New Vision (Kampala) - February 21, 2012
Residents of Buyiga island, Kammengo sub-county in Mpigi district
have asked government to intensify HIV/AIDS awareness campaigns
in the area.
It is presumed many people living on the island hold strong
convictions on HIV/AIDS.
"We still carry myths and misconceptions about HIV/AIDS. People
are hesitant to have HIV tests because they are not sensitized,"
said Betty Nabwanika of Buyiga A.
The appeal for intensified awareness was raised during a one-day
HIV/AIDS awareness workshop at Buyiga C which was organized by a
community-based organization, Joint Efforts for Youth Uganda
(JOY-Uganda) with support from Mercury Phoenix Trust, a UK
The workshop targeted peer educators, elders, local leaders and
teachers, aiming to equip them with knowledge and skills on
HIV/AIDS spread, prevention, management and available support
JOY-Uganda programme co-ordinator, Florence Nakaayi said the
project code-named, 'SAY NO to HIV/AIDS on Buyiga Island' will
also reach out to pupils and students in 20 schools in Kammengo
The outreach programme will look to arm the school children with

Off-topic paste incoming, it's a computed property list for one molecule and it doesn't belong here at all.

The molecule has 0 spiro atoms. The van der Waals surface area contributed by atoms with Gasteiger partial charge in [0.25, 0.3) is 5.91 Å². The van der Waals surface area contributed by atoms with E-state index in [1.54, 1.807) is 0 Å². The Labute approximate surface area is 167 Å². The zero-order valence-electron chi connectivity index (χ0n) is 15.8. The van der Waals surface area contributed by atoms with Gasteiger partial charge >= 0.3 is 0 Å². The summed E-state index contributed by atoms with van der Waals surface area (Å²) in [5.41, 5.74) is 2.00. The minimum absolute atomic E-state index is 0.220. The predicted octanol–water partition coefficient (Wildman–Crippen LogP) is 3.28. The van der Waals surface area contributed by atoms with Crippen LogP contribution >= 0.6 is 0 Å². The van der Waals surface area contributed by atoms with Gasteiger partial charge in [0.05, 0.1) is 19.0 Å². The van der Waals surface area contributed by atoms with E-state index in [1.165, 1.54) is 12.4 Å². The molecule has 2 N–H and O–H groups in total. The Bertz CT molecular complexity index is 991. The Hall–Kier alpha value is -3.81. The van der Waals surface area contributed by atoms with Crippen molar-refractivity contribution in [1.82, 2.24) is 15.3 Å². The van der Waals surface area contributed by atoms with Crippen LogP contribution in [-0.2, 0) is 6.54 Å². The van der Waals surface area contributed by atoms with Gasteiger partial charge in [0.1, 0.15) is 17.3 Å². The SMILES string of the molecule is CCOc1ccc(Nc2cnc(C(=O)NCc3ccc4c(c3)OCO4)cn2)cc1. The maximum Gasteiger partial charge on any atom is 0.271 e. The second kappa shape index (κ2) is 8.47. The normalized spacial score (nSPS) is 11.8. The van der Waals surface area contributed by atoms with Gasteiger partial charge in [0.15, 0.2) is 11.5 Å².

accurate information about the HIV/AIDS epidemic especially in
the context of young people.
"Often parents do not speak about sexual health with their
children probably because of cultural norms. However, if we have
to fight HIV/AIDS among young people, we should break the silence
now," Nakaayi said.
Participants revealed that during HIV testing in community
outreaches, clients are not given enough counseling. And as a
result, people who test HIV positive find their health
They noted that it discourages other community members from
testing for the virus.
Among the over 60 participants in the workshop, only four people
disclosed to have tested for HIV before.
The Buyiga B LCI chairman, Yozefu Ategeka said the island
recieves migrants on a routine basis which makes the community
more vulnerable to HIV infection.
He appealed for immediate intervention of stakeholders
responsible to prevent the spread of the virus and setting up of
support services in the area.
The island has a population of over 2000 people.
Participants also expressed need for free condoms, Prevention of
Mother to Child Transmission (PMTCT) services and HIV/AIDS
training among traditional birth attendants who handle a big
number of mothers when delivering.
A condom is sold at sh1200 on the island.
Participants set a committee which would spread HIV/AIDS fight
gospel in the area.